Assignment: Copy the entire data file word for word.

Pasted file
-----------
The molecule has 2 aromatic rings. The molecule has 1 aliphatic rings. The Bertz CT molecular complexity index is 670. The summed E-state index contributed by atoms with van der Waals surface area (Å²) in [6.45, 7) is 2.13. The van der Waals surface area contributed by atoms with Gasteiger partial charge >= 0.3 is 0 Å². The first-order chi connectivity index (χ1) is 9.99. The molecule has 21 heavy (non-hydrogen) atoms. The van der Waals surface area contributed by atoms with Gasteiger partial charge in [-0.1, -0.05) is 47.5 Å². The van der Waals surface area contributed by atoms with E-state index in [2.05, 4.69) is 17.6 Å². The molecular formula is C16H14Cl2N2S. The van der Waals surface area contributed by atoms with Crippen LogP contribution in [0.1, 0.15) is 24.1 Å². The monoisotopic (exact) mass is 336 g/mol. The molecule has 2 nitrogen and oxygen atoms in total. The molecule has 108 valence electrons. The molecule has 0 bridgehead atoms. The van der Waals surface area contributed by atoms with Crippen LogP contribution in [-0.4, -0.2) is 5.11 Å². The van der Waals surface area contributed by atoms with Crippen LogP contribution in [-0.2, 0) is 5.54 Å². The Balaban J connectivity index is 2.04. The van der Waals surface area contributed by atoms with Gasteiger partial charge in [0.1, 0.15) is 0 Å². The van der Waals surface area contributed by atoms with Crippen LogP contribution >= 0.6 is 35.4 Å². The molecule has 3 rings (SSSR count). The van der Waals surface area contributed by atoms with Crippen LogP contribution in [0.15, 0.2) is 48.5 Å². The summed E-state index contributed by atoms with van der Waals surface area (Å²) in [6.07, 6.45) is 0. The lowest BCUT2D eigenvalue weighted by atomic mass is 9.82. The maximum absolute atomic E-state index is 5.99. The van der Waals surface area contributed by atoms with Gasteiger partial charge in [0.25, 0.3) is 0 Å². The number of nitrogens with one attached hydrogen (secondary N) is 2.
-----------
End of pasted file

The molecule has 2 aromatic rings. The molecule has 1 aliphatic rings. The Bertz CT molecular complexity index is 670. The summed E-state index contributed by atoms with van der Waals surface area (Å²) in [6.45, 7) is 2.13. The van der Waals surface area contributed by atoms with Gasteiger partial charge >= 0.3 is 0 Å². The first-order chi connectivity index (χ1) is 9.99. The molecule has 21 heavy (non-hydrogen) atoms. The van der Waals surface area contributed by atoms with Gasteiger partial charge in [-0.1, -0.05) is 47.5 Å². The van der Waals surface area contributed by atoms with E-state index in [2.05, 4.69) is 17.6 Å². The molecular formula is C16H14Cl2N2S. The van der Waals surface area contributed by atoms with Crippen LogP contribution in [0.1, 0.15) is 24.1 Å². The monoisotopic (exact) mass is 336 g/mol. The molecule has 2 nitrogen and oxygen atoms in total. The molecule has 108 valence electrons. The molecule has 0 bridgehead atoms. The van der Waals surface area contributed by atoms with Crippen LogP contribution in [-0.4, -0.2) is 5.11 Å². The van der Waals surface area contributed by atoms with Crippen LogP contribution in [-0.2, 0) is 5.54 Å². The Balaban J connectivity index is 2.04. The van der Waals surface area contributed by atoms with Gasteiger partial charge in [0.1, 0.15) is 0 Å². The van der Waals surface area contributed by atoms with Crippen LogP contribution >= 0.6 is 35.4 Å². The molecule has 3 rings (SSSR count). The van der Waals surface area contributed by atoms with Crippen LogP contribution in [0.15, 0.2) is 48.5 Å². The summed E-state index contributed by atoms with van der Waals surface area (Å²) in [6.07, 6.45) is 0. The lowest BCUT2D eigenvalue weighted by atomic mass is 9.82. The maximum absolute atomic E-state index is 5.99. The van der Waals surface area contributed by atoms with Gasteiger partial charge in [0.25, 0.3) is 0 Å². The number of nitrogens with one attached hydrogen (secondary N) is 2.